Drop-weight tests were carried out with a fall hammer impact sensitivity tester with a drop mass of 10 kg which can be dropped from a maximum height of 1.5 m. So the maximum speed of 5.5 m/s of the drop hammer and the strain rate of almost 1000/s can be achieved. In order to observe the reaction process, high-speed photography with the frame rate up to 20000 frames/s was adopted.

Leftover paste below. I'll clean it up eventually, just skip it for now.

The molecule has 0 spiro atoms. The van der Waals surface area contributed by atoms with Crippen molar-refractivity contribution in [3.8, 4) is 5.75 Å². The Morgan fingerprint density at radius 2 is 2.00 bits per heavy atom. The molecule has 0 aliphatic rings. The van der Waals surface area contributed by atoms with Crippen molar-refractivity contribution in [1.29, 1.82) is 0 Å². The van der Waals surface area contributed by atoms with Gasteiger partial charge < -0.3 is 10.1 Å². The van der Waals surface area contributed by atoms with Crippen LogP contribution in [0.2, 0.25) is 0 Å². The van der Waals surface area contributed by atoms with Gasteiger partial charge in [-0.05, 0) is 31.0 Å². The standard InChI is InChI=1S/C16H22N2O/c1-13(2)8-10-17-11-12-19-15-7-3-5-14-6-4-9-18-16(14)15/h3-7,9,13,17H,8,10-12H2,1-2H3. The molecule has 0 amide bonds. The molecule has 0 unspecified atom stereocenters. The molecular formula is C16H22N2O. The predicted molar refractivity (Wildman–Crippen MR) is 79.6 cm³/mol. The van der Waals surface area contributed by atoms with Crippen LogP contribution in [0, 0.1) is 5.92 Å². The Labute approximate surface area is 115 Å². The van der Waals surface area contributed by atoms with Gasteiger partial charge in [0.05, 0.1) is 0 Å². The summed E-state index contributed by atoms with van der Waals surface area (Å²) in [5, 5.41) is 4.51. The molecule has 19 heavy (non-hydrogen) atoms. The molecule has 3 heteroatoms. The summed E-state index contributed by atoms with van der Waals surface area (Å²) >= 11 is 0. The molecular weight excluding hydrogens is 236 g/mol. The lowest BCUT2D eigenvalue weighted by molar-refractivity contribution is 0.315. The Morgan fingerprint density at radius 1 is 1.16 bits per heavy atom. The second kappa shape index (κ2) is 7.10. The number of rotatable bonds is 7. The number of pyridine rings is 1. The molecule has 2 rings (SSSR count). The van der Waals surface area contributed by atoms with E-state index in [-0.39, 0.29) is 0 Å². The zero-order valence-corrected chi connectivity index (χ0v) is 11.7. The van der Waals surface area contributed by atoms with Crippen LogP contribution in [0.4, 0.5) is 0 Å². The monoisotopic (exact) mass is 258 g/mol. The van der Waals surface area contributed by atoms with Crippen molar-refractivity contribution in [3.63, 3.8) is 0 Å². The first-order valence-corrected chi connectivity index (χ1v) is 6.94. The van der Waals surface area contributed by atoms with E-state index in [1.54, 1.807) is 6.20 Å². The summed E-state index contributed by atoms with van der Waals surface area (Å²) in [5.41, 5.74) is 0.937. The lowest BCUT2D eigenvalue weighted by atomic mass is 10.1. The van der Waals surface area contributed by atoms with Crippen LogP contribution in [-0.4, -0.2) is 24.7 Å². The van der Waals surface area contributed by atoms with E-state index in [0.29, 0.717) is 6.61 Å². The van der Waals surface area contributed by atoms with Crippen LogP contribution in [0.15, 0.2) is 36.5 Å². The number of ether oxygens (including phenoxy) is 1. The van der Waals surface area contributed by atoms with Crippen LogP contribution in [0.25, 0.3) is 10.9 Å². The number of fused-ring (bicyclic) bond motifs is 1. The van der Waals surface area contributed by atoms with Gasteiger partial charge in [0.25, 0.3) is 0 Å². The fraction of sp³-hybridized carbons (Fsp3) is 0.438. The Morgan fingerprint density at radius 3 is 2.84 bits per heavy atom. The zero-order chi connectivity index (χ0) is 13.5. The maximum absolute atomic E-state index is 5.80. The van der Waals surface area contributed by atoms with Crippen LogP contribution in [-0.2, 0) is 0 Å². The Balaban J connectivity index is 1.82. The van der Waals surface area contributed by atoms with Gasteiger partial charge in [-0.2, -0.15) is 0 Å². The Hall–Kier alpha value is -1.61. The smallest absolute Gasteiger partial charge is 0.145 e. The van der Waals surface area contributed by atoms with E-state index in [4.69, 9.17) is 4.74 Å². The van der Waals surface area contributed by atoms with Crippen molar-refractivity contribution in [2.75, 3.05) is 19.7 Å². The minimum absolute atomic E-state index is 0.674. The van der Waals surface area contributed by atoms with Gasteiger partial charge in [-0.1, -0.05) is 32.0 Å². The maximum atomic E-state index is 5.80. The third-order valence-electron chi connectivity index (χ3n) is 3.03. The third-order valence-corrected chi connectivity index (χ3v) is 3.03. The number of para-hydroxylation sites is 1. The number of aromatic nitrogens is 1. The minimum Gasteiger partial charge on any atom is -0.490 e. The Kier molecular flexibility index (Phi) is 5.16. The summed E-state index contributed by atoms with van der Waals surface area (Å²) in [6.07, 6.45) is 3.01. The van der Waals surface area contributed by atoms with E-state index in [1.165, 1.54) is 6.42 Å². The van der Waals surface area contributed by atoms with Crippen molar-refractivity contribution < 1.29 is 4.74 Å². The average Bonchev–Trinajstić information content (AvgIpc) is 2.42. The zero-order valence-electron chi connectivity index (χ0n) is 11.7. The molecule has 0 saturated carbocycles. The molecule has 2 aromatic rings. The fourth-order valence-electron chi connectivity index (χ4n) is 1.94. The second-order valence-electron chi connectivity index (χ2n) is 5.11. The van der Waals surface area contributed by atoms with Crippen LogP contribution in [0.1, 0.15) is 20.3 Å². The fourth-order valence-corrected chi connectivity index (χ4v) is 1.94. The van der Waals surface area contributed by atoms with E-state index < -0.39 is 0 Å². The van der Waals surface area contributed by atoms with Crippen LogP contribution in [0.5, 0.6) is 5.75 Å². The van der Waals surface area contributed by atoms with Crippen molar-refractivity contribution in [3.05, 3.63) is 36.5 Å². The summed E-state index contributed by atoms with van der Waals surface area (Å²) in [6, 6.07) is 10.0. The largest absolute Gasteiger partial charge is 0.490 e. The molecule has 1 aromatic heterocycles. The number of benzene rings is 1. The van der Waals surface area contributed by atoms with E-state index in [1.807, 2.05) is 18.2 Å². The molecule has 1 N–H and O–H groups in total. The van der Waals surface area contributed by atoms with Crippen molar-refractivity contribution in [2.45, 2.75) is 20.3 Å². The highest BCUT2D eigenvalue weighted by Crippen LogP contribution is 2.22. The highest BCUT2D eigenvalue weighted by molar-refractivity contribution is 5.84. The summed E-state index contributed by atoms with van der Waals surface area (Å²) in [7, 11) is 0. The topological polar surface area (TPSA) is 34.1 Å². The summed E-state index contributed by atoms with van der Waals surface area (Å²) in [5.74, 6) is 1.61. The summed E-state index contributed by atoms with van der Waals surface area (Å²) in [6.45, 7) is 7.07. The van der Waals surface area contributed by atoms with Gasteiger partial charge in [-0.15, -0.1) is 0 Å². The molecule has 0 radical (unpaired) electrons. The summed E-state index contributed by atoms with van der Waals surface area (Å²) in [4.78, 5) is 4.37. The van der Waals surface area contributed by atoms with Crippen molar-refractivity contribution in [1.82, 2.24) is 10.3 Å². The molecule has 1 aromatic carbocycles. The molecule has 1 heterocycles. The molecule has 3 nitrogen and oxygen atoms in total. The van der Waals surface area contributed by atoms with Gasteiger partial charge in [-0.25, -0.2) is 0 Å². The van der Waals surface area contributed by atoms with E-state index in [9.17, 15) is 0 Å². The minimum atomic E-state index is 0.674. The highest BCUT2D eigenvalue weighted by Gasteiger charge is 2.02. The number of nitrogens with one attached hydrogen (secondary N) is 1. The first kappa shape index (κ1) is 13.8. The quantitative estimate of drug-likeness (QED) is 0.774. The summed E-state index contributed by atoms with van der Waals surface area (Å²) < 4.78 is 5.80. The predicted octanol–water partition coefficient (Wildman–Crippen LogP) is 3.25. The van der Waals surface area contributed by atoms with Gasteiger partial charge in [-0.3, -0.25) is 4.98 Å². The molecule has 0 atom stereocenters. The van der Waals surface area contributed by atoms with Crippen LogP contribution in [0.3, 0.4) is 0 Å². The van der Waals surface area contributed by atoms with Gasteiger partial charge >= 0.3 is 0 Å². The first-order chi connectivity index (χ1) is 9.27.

Hitachi S-4800 scanning electron microscope (SEM) was used to observe the microstructure of the materials and to analyze the reaction and fracture mechanisms.

The residues of the specimen after quasi-static compression and drop-weight test were collected and characterized by X-ray diffraction (Bruker D8 ADVANCE, operating at 40 kV and 40 mA with unfiltered Cu Kα radiation).

3. Results and Discussion

3.1. Mechanical Behavior under Quasi-Static Compression